Do you think the use of colloquialisms and slang have a place in serious education theory? Why or why not?
When was the most or least effective time you or a colleague used a colloquialism to express a complex thought? Evaluate its effectiveness.
In what ways are forbidden words more or less meaningful than those more easily sanctioned?
At its core, reading is not about discrete facts. No one picks up a piece of text to find out minute fragments of information. Instead, we’re looking for enlightenment. We don’t care so much about how the astronaut puts on the spacesuit. We want to know why she put it on in the first place. We want to know where she’s going. We want to know what it’s like and if we’d want to do something like that ourselves.
But an overemphasis on close reading ignores all this. It pretends readers are robots. It pretends reading is a mechanical process that can be easily divided into its component parts and examined discretely.
Even worse it ignores the needs of individual students. For many children in our modern world, reading of this sort is almost entirely alien to their lives. There are so many things competing for our attention these days that reading often gets neglected. Even if you love to read, it can be difficult to find the time and inclination to sit down, quiet yourself and read.
THIS is where most educators would like to focus – getting students to read at all. We want to show learners why they might want to read. We want to engage them. Demonstrate what an amazing experience a good book can be. We want to foster that look of delight in their eyes, that sense of wonder, the epiphany of literacy.
But instead we’re being told to focus on the nuts and bolts, the everyday boring hunt and seek of mechanical mentation.
Whatever you do, don’t see the forest; see the trees. Don’t look at the big picture; look exclusively to the details and don’t worry your pretty little head about making any larger meaning out of it.
This is tantamount to child abuse. We’re putting blinders on children’s minds and telling them which direction to think. We’re taking away their ownership of the reading experience. It’s no longer about what they want, what they’ve lived through, what they believe or what they see. It’s only about the author’s view – an author they probably don’t care about because they had no part in all the other crucial facets of reading. In fact, I would argue that this isn’t even really reading at all. It’s little more than decoding. It’s a skill set fit for a corporate drone, not someone in management or any position to make valuable decisions.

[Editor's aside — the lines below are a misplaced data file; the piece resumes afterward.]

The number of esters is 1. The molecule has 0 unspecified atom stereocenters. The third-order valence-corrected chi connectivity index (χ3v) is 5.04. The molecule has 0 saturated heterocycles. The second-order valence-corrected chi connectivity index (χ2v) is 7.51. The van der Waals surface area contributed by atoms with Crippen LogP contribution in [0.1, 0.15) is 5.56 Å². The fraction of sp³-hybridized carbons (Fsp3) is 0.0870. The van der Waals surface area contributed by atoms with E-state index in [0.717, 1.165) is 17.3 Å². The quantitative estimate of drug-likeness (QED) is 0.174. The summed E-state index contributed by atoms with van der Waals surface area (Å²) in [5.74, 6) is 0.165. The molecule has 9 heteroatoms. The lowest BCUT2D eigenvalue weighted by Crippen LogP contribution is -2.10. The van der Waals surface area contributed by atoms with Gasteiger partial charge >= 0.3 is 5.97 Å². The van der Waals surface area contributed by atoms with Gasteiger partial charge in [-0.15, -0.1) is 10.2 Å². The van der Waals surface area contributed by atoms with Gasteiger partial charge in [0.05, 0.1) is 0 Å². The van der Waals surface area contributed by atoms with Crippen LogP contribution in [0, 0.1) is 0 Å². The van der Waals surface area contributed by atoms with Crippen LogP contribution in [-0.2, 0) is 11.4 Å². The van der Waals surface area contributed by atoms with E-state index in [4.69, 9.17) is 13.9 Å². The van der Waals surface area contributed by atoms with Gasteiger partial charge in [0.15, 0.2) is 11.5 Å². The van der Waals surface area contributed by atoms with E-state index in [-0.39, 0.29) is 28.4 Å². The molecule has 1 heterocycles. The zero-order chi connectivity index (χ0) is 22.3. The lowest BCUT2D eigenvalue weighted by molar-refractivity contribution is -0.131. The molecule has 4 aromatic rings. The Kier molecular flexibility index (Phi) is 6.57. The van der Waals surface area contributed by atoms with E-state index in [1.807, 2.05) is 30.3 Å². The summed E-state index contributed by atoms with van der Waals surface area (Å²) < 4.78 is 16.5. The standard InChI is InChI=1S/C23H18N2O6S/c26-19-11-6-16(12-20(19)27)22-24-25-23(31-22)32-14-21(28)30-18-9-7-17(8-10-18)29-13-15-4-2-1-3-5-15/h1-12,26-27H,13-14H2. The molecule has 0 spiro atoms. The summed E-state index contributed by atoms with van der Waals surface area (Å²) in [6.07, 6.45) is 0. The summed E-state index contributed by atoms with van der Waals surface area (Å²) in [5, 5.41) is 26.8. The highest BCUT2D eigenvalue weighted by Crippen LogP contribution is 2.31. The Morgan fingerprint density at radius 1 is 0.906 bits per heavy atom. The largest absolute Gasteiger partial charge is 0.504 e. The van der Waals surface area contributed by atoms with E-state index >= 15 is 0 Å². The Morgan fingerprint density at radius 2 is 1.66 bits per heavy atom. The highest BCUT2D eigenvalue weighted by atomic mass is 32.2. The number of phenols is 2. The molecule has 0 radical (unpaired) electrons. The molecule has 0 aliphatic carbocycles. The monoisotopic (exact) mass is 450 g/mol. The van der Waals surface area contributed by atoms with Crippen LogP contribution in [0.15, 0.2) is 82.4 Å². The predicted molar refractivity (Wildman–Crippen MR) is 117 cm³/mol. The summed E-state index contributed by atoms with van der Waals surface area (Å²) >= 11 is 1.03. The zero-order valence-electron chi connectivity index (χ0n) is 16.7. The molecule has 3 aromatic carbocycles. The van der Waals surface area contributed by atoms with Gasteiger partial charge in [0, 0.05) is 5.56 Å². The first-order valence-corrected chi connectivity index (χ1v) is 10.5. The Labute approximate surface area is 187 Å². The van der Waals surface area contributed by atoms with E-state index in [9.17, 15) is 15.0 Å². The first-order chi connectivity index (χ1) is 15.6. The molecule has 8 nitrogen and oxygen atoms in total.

It’s no wonder that these prescriptions are only leveled at public schools. Parochial, private and charter schools are specifically left out of these mandates. The same people demanding close reading for your kids want something much different for their own.
This is class warfare as education policy. It’s all about keeping down working families and lifting up the one percent.
That’s essentially what corporate education reform is all about – every tentacle of the beast is wrapped around young minds of the poor, the brown skinned, the undesirable.
But perhaps you don’t agree with me. Perhaps you have your own thoughts on this matter which may differ from mine.
Fine, I say. Good!
Yes, please think about it. Ponder these issues carefully, because while I’m championing free thought, the other side wants nothing less than your children’s complete submission to the status quo.
Feel free to give that a nice close read.
NOTE: This article also was published on the Badass Teachers Association Blog.